David’s work has been praised by literary professors and by PhDs in science, by fans and by book reviewers around the world. His miniseries screenplay adaptation of his popular novel “The Shylmahn Migration” won the Pacific Northwest Screenwriting Competition in 2007.
David lives in Washington State with his wife Sylvia. When not writing, he can usually be found on any one of a dozen northwest mountains.
What’s your favourite part of the lifestyle of an Author?
I live in a world in which I get to create worlds. I then travel to those worlds whenever I want.
What made you start writing?
I was twelve years old, a sixth grader in a small town south of San Francisco. This was the late sixties, and our teacher was rather progressive for her day; our classroom didn’t have desks, we worked at tables, six students each. Each morning, she would write that day’s assignments on the blackboard and we would work in teams to complete them. When finished, each student went to the back of the room and turned their card from red side to green side, and spent the rest of the day on extra credit.
One day I wrote a short story. When my teacher returned it to me the next day, she handed me an empty theme book and told me that from that day on my only extra credit was to fill that theme book with stories.
How amazing was that? Teacher’s orders… write stories. I’ve been writing ever since.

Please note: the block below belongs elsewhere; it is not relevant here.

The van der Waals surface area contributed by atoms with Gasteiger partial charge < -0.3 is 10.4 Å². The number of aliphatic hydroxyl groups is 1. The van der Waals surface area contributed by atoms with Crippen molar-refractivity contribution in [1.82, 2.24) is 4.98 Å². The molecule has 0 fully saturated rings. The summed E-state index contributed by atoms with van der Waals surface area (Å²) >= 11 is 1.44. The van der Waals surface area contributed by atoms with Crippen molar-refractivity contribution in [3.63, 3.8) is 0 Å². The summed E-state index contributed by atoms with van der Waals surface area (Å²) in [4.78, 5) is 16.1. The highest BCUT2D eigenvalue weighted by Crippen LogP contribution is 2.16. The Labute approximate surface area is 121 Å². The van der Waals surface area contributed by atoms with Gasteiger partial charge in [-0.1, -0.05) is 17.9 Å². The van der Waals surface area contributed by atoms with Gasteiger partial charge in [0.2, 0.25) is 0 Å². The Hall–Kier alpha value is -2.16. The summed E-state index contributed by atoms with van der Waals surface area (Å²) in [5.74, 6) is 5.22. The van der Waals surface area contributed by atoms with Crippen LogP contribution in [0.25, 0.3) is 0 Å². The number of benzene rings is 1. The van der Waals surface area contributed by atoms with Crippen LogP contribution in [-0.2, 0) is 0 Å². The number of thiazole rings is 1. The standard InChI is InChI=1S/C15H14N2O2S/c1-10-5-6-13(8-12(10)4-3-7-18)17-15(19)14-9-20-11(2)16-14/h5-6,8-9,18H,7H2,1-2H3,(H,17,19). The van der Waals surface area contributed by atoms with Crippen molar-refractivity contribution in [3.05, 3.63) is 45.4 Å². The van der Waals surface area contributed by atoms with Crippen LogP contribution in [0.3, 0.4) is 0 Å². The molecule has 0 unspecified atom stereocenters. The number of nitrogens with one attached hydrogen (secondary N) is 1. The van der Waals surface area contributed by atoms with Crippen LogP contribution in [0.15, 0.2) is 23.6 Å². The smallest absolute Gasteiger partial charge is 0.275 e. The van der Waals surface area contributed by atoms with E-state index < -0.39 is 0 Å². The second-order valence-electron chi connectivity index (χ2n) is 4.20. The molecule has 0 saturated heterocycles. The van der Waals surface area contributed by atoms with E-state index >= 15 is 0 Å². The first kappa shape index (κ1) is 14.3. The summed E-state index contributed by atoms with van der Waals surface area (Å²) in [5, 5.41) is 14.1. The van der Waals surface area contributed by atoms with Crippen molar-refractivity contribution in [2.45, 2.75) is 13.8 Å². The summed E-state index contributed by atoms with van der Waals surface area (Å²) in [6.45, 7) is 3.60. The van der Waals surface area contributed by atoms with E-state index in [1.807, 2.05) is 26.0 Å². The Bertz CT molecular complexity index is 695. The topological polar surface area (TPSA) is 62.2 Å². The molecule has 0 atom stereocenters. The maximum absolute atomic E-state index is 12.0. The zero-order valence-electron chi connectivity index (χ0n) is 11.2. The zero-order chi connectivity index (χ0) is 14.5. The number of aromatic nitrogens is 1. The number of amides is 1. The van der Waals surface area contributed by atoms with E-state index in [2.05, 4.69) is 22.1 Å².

Is there an Author that you consider your inspiration?
I was looking back at my body of work a few years ago when someone else asked me this question. It was only then that I realized I had been influenced by a category of author: British science fiction authors of the fifties and sixties. Aldiss, Wyndham, Christopher. Heavy on character study, throwing ordinary people into extraordinary situations and then observing how they deal with it. I grew up reading their end of the world books.
What’s your number one tip for an aspiring Author?
Write what you would want to read. If you’re writing anything else, then it’s just a job.
What type of book do you like to read and does this differ from the genre that you prefer to write?
I look for books that take me to other worlds, other times. This is usually science fiction, but not limited to the genre. Dune is my favorite book that’s not one of mine, but also at the top of my list are Watership Down and To Kill a Mockingbird.
Which one of your characters would you most like to spend time with?
Probably Tobias Quigley from Serpent’s Keep. He’s been around a while and has lived through so many experiences, still has a sense of humor. He’s taken all that’s been thrown at him and come out pretty solid.
Which book do you consider a must-read?
From my titles?
That’s tough, as each is so very different in style, genre and target audience.
If forced to choose…
For a fun scifi/fantasy adventure, Serpent’s Keep.
For serious epic science fiction, The Shylmahn Migration.
The novel received the Readers’ Favorite Five Stars Award.